Cheers to Ben for punching back twice as hard. He didn’t even need to finish his sentences to wipe the floor with that arrogant flop.

  • 646. dead rabbit  |  January 12, 2013 at 6:27 pm

    My 61 year old father in law’s Alezheimers is advancing rapidly. I have to take care of him every day now, since every one hates him.

  • 647. dead rabbit  |  January 12, 2013 at 6:50 pm

    http://www.wxyz.com/dpp/news/region/wayne_county/section-8-housing-voucher-distribution-canceled-after-thousands-waiting-in-line-get-out-of-control

    This is close to where I grew up. I’m pretty sure I’ve been in those apartments before. I knew a dirty stripper there who loved to stay up really, really late. The second time I was there I was disgusted that she would have me over for such debauchery with a toddler home and I left, never coming back. Anyways, if my memory serves me correctly, it’s all Section 8. They are beautiful. Free for the underclass. I remember thinking it was a mansion compared to the ghetto studio I had at the time. I was so oblivious back then that I didn’t even understand what Section 8 meant. I was baffled why her rent was cheaper then mine.

    Mark my words…..one day the dependent class are going to go on a rampage we will never forget. Simple math….one day the freebies won’t be there.

    As a side note, those were dark times for me back then. Being a family man is where it’s at. A rambling man boy….no direction….not so fun, despite the wild strange I consumed.

    I guess a saving grace was my success with dirty sluts. They dig me.
    I can’t imagine how beat up looking a few of those strippers are now.

  • 648. Just a Lurker  |  January 12, 2013 at 8:02 pm

    This has been brought up here that Hitler confiscated the guns in Germany which it seems maybe more myth than truth. After WWI, the Weimar government confiscated all the guns in compliance with the Treaty of Versailles. In 1928, the Reichstag government relaxed this a bit but required registration of guns. In 1938, Hitler completely deregulated the buying and selling of guns and ammunition. More people were exempt from the law, the age was lowered from 20 to 18 and permits were extended to three years. However, Jews and other persecuted groups were prohibited from owning guns.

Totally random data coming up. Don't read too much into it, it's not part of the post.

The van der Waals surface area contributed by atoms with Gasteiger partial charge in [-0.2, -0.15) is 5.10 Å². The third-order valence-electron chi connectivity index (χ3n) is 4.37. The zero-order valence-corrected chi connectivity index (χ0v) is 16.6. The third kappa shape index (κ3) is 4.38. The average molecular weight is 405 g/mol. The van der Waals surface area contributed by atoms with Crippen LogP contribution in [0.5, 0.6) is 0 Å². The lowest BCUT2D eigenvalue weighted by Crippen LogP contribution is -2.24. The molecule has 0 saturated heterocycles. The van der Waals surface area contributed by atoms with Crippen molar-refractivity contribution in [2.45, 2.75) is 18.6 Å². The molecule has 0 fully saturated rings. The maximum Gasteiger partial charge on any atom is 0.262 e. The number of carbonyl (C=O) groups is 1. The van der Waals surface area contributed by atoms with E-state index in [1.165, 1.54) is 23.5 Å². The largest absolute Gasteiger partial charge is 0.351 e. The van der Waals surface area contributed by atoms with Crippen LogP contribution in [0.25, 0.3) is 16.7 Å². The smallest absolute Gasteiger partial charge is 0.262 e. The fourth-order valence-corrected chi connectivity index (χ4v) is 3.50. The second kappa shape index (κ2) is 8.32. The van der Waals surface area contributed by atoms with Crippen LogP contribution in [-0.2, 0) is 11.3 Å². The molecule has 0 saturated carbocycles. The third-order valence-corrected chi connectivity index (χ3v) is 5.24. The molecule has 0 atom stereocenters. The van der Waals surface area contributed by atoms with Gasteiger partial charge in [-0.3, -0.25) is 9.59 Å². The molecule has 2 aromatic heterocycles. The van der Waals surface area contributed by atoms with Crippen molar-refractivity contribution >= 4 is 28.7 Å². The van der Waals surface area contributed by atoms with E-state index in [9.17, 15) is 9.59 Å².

This much used quote attributed to Hitler can not be verified:

    “This year will go down in history! For the first time, a civilized nation has full gun registration! Our streets will be safer, our police more efficient, and the world will follow our lead into the future!”

    “Their assertion that they need these guns to protect themselves from the government — as supposedly the Jews would have done against the Hitler regime — means not only that they are innocent of any knowledge and understanding of the past, but also that they are consciously or not imbued with the type of fascist or Bolshevik thinking that they can turn against a democratically elected government, indeed turn their guns on it, just because they don’t like its policies, its ideology, or the color, race and origin of its leaders.” – Omer Bartov, a historian at Brown University who studies the Third Reich

    http://www.salon.com/2013/01/11/stop_talking_about_hitler/

  • 649. dead rabbit  |  January 12, 2013 at 8:41 pm

    “However, Jews and other persecuted groups were prohibited from owning guns.” Lurker

    I vote this as a “sidebar of the year” canidate.

    Uhhhhh…..and what happened to those unarmed folks? Oh yeah. I remember…….they made mountains out of their exterminated chidlerens’ shoes while harvesting hair.

  • 650. James  |  January 12, 2013 at 8:56 pm

    I agree with lurker. Hitler’s quote seems too convenient.

    Contrary to the myth that Jews meekly met their fates, armed resistance became widespread as Jews realized what the Nazis were doing after 1942. In spite of a shortage of weapons and lack of training, many Jews attempted armed resistance against the Germans as individuals and in groups.

    Thousands of Jews joined the partisans as Nazis dismantled the ghetos. As many as ten thousand Jews survived by taking refuge with one group of partisans. Many Jews fought in combined Jewish and gentile operations;

    Lithuania was a major center of partisan activity.

    During what Finland called the Winter War a few years earlier, Finish soldiers and Sami fighters on skis fought what one historian called one of the most brutal and effective guerilla wars of the twentieth century. They killed 27,000 Soviet soldiers and 2,700 Fins and Samis died.

  • 651. James  |  January 12, 2013 at 9:04 pm

    Dead rabbit, I have been where you are with your father in law. You are a good man. Remember to care for yourself also.

    You could write an interesting story of your life. I’d buy the book.

    Imagine what the people I described could have done with more guns.